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Plasma arc welding

Plasma Arc Welding (PAW) is an extension of the Gas Tungsten Arc Welding (GTAW) process. The arc is formed between an electrode (which is usually but not always made of a sintered tungsten) and the workpiece. The key difference from GTAW is that in PAW, by positioning the electrode within the body of the torch, the plasma arc can be separated from the shielding gas envelope. The plasma is then forced through a fine-bore copper nozzle which constricts the arc and the plasma exits the orifice at high velocities (approaching the speed of sound) and a temperature approaching 20,000 oC.

Plasma Arc Welding is an advancement over the GTAW process. This process uses a non-consumable tungsten electrode and an arc constricted through a fine-bore copper nozzle. PAW can be used to join all metals that are weldable with GTAW (i.e., most commercial metals and alloys). Several basic PAW process variations are possible by varying the current, plasma gas flow rate, and the orifice diameter, including:

PAW (Plasma arc welding) Advantages

PAW Limitations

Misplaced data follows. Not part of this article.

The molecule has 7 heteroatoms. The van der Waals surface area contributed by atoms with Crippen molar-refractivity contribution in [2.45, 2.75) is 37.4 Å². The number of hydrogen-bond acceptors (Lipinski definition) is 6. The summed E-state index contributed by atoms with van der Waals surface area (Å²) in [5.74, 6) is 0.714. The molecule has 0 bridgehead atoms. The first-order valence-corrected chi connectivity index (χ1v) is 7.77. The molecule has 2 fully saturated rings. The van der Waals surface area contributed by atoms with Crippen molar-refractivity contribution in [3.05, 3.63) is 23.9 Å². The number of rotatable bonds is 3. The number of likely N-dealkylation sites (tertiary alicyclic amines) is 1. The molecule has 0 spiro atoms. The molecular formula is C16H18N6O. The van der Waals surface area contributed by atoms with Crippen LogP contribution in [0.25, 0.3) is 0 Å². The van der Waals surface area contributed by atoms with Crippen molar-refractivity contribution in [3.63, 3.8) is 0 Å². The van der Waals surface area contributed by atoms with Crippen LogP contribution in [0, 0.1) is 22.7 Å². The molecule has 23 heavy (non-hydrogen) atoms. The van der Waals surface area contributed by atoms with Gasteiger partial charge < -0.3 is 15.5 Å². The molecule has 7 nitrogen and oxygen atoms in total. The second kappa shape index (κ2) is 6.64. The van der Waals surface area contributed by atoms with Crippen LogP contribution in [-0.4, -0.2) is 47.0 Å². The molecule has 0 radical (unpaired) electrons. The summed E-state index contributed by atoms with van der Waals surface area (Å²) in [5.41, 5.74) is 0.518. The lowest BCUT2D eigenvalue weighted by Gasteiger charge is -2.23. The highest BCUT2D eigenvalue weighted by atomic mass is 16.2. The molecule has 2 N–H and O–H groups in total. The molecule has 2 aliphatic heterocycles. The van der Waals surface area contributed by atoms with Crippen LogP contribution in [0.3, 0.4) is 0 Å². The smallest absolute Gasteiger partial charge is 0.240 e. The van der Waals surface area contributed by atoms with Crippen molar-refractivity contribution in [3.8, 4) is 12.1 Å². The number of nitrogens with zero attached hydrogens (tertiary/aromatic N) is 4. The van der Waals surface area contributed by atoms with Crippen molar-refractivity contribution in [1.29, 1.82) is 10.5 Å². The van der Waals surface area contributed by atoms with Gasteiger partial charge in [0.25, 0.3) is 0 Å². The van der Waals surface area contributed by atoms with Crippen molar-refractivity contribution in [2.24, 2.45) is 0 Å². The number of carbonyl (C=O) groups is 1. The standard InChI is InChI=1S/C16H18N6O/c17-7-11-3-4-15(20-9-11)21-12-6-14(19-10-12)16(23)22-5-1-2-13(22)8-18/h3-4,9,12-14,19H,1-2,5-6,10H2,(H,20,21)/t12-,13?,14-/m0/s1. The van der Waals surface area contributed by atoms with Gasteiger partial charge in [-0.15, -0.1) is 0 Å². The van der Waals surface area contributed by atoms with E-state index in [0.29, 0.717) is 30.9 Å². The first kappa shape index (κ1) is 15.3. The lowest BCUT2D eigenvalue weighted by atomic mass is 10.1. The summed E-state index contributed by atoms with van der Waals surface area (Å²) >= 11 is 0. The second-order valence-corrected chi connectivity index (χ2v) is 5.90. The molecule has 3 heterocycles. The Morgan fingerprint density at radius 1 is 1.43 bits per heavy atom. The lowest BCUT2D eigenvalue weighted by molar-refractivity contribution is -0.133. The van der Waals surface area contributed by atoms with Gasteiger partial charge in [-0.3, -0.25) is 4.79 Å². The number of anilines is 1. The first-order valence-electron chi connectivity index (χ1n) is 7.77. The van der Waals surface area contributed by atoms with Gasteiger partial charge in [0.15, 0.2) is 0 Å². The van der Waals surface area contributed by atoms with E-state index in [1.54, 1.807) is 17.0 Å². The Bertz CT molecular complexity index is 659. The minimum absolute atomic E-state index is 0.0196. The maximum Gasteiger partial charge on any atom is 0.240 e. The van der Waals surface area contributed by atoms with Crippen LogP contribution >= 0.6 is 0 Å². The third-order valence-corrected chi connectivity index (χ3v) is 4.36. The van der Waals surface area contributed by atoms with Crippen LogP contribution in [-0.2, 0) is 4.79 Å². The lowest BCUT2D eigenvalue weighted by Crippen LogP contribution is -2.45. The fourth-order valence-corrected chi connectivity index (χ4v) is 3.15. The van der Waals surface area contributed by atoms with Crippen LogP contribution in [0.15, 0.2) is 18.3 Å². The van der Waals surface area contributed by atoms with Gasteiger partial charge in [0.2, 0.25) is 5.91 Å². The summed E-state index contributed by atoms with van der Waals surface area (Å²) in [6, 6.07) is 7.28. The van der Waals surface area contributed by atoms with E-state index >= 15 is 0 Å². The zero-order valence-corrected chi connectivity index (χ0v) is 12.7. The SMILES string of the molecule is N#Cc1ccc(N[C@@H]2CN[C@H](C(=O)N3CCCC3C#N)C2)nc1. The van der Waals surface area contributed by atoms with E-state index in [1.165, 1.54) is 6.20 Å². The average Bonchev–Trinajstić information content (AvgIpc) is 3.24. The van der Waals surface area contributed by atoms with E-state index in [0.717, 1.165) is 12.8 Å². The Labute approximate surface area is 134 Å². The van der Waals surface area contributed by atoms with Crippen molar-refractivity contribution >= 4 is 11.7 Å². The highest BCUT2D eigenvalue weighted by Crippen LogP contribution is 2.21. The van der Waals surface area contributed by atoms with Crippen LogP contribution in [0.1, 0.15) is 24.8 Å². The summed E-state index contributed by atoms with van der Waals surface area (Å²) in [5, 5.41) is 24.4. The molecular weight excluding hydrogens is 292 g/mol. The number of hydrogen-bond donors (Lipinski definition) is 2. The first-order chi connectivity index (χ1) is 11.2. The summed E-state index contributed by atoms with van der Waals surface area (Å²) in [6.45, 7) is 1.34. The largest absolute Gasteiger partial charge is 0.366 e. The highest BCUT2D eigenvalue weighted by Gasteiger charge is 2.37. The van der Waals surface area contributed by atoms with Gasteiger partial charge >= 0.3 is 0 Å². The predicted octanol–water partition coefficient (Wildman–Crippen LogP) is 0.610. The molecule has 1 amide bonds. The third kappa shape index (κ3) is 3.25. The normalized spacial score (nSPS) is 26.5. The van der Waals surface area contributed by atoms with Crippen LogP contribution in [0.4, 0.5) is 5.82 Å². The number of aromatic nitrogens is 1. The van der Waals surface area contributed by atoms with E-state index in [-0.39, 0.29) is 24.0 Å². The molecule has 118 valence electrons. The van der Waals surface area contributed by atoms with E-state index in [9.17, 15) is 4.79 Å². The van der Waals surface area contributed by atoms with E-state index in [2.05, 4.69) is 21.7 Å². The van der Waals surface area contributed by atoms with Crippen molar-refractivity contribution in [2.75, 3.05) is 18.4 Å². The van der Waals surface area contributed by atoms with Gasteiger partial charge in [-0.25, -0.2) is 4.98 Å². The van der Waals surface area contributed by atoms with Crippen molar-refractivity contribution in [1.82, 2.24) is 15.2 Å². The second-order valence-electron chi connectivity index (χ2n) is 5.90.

PAW Gases

At least two separate (and possibly three) flows of gas are used in PAW:

These gases can all be same, or of differing composition.

PAW Key Process Variables

Other Plasma Arc Processes

Depending upon the design of the torch (e.g., orifice diameter), electrode design, gas type and velocities, and the current levels, several variations of the plasma process are achievable, including:

Plasma Arc Cutting (PAC)

When used for cutting, the plasma gas flow is increased so that the deeply penetrating plasma jet cuts through the material and molten material is removed as cutting dross. PAC differs from oxy-fuel cutting in that the plasma process operates by using the arc to melt the metal whereas in the oxy-fuel process, the oxygen oxidizes the metal and the heat from the exothermic reaction melts the metal. Unlike oxy-fuel cutting, the PAC process can be applied to cutting metals which form refractory oxides such as stainless steel, cast iron, aluminum, and other non-ferrous alloys.

Suggested Additional Reading

American Welding Society, Welding Handbook, Volume 2 (8th Ed.)

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Welding Encyclopedia


1 History of Welding

2 Arc Welding processes

2.2 Gas welding

2.3 Resistance welding

3 Welding costs

4 Safety issues